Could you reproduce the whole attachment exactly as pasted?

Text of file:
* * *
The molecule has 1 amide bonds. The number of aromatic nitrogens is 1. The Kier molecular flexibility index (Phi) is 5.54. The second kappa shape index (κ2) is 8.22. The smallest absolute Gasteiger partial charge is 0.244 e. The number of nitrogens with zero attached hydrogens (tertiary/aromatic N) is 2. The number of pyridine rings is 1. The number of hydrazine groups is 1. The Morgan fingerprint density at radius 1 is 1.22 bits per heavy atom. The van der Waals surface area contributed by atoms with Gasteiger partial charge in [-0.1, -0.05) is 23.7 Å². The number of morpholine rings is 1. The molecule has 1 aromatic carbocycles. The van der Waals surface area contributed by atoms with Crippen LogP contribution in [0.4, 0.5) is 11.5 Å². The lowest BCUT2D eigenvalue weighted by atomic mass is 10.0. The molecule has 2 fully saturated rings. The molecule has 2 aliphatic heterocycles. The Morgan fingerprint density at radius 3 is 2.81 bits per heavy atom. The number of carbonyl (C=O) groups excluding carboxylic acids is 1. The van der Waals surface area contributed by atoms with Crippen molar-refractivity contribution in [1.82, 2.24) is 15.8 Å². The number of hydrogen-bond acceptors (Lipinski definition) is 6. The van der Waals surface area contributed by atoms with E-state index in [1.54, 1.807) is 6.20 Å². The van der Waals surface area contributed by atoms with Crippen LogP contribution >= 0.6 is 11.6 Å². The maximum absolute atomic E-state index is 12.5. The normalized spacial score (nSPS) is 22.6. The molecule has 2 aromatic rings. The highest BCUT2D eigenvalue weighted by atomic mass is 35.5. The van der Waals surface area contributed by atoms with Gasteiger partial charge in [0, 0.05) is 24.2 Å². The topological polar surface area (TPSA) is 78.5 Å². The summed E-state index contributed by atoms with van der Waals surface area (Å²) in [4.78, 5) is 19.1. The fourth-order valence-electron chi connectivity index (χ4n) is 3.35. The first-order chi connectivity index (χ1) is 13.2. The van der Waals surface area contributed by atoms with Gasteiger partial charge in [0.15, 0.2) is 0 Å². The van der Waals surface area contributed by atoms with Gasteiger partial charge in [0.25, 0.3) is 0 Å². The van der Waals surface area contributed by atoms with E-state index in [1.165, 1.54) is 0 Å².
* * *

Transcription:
The molecule has 1 amide bonds. The number of aromatic nitrogens is 1. The Kier molecular flexibility index (Phi) is 5.54. The second kappa shape index (κ2) is 8.22. The smallest absolute Gasteiger partial charge is 0.244 e. The number of nitrogens with zero attached hydrogens (tertiary/aromatic N) is 2. The number of pyridine rings is 1. The number of hydrazine groups is 1. The Morgan fingerprint density at radius 1 is 1.22 bits per heavy atom. The van der Waals surface area contributed by atoms with Gasteiger partial charge in [-0.1, -0.05) is 23.7 Å². The number of morpholine rings is 1. The molecule has 1 aromatic carbocycles. The van der Waals surface area contributed by atoms with Crippen LogP contribution in [0.4, 0.5) is 11.5 Å². The lowest BCUT2D eigenvalue weighted by atomic mass is 10.0. The molecule has 2 fully saturated rings. The molecule has 2 aliphatic heterocycles. The Morgan fingerprint density at radius 3 is 2.81 bits per heavy atom. The number of carbonyl (C=O) groups excluding carboxylic acids is 1. The van der Waals surface area contributed by atoms with Crippen molar-refractivity contribution in [1.82, 2.24) is 15.8 Å². The number of hydrogen-bond acceptors (Lipinski definition) is 6. The van der Waals surface area contributed by atoms with E-state index in [1.54, 1.807) is 6.20 Å². The van der Waals surface area contributed by atoms with Crippen LogP contribution >= 0.6 is 11.6 Å². The maximum absolute atomic E-state index is 12.5. The normalized spacial score (nSPS) is 22.6. The molecule has 2 aromatic rings. The highest BCUT2D eigenvalue weighted by atomic mass is 35.5. The van der Waals surface area contributed by atoms with Gasteiger partial charge in [0, 0.05) is 24.2 Å². The topological polar surface area (TPSA) is 78.5 Å². The summed E-state index contributed by atoms with van der Waals surface area (Å²) in [4.78, 5) is 19.1. The fourth-order valence-electron chi connectivity index (χ4n) is 3.35. The first-order chi connectivity index (χ1) is 13.2. The van der Waals surface area contributed by atoms with Gasteiger partial charge in [0.15, 0.2) is 0 Å². The van der Waals surface area contributed by atoms with Gasteiger partial charge in [0.25, 0.3) is 0 Å². The van der Waals surface area contributed by atoms with E-state index in [1.165, 1.54) is 0 Å².